12. THERE WAS A 10TH PLANET.
Hubble is good for more than studying exoplanets, moons, and baby galaxies. Scientists have used the space telescope to study strange new planets in our own solar system. Before the International Astronomical Union meddled with the definition of “planet,” a tenth planet in the solar system—Eris—was discovered. The secrets of Eris, a Kuiper Belt Object that is now categorized as the second-largest dwarf planet (behind Pluto), were unlocked by Hubble, including its size and mass.
13. THERE IS SUCH A THING AS CLUMPY DARK MATTER.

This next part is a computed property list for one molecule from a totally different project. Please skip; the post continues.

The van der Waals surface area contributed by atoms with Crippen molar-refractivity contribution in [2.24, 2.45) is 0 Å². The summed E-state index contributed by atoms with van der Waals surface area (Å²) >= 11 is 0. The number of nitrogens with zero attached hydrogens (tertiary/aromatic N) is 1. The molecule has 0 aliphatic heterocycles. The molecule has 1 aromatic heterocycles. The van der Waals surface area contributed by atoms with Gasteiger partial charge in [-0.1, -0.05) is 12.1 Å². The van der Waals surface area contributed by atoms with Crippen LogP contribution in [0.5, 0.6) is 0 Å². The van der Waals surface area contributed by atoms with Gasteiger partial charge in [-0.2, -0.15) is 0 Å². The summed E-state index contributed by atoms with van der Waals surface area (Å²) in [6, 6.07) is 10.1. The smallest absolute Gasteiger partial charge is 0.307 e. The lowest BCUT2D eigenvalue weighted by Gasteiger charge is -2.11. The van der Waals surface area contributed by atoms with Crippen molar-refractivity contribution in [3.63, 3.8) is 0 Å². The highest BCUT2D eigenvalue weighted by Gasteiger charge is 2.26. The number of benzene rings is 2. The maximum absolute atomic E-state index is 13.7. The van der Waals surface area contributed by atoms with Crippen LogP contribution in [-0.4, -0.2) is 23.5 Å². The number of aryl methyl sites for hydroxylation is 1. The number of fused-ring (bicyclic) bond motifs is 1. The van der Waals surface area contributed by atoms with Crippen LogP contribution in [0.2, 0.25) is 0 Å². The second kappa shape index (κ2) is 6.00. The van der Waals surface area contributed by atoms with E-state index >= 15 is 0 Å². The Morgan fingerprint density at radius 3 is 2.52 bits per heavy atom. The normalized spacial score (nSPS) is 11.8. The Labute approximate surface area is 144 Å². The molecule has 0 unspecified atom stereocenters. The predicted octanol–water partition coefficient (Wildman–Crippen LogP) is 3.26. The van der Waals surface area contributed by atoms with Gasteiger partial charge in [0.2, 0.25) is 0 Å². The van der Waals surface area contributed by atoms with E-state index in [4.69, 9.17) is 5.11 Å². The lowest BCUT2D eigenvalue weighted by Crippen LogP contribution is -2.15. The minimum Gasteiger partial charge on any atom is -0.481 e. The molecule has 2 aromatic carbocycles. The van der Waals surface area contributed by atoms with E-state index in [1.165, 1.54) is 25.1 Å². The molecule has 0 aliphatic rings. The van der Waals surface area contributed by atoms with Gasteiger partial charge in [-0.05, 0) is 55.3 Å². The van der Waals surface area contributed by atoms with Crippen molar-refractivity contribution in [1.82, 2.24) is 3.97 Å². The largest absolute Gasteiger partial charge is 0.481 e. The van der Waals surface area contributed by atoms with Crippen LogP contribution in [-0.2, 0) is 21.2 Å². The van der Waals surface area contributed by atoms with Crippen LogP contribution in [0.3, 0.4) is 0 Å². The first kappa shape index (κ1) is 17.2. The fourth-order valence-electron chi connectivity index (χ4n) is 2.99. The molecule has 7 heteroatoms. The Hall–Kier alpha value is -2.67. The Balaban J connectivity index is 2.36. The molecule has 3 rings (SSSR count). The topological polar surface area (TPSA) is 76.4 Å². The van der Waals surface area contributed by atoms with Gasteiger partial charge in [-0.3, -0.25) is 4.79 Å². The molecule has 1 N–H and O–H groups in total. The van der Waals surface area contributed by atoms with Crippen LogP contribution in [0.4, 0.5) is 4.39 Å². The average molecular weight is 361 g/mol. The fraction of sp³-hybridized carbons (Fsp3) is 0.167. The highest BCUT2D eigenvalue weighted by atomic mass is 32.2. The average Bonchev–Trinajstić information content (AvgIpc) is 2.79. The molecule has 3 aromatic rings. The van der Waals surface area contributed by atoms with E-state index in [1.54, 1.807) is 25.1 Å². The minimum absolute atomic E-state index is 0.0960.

Thanks to Hubble, scientists have been able to map dark matter in the universe, and have worked out that normal matter (things made of atoms—in this case, galaxies) gathers near dense areas of dark matter. In addition, Hubble’s findings suggest that “dark matter has grown increasingly ‘clumpy’ as it collapses under gravity.” NASA comparesHubble’s success in mapping dark matter to “mapping a city from nighttime aerial snapshots showing only streetlights. … These new map images are equivalent to seeing a city, its suburbs and country roads in daylight for the first time.”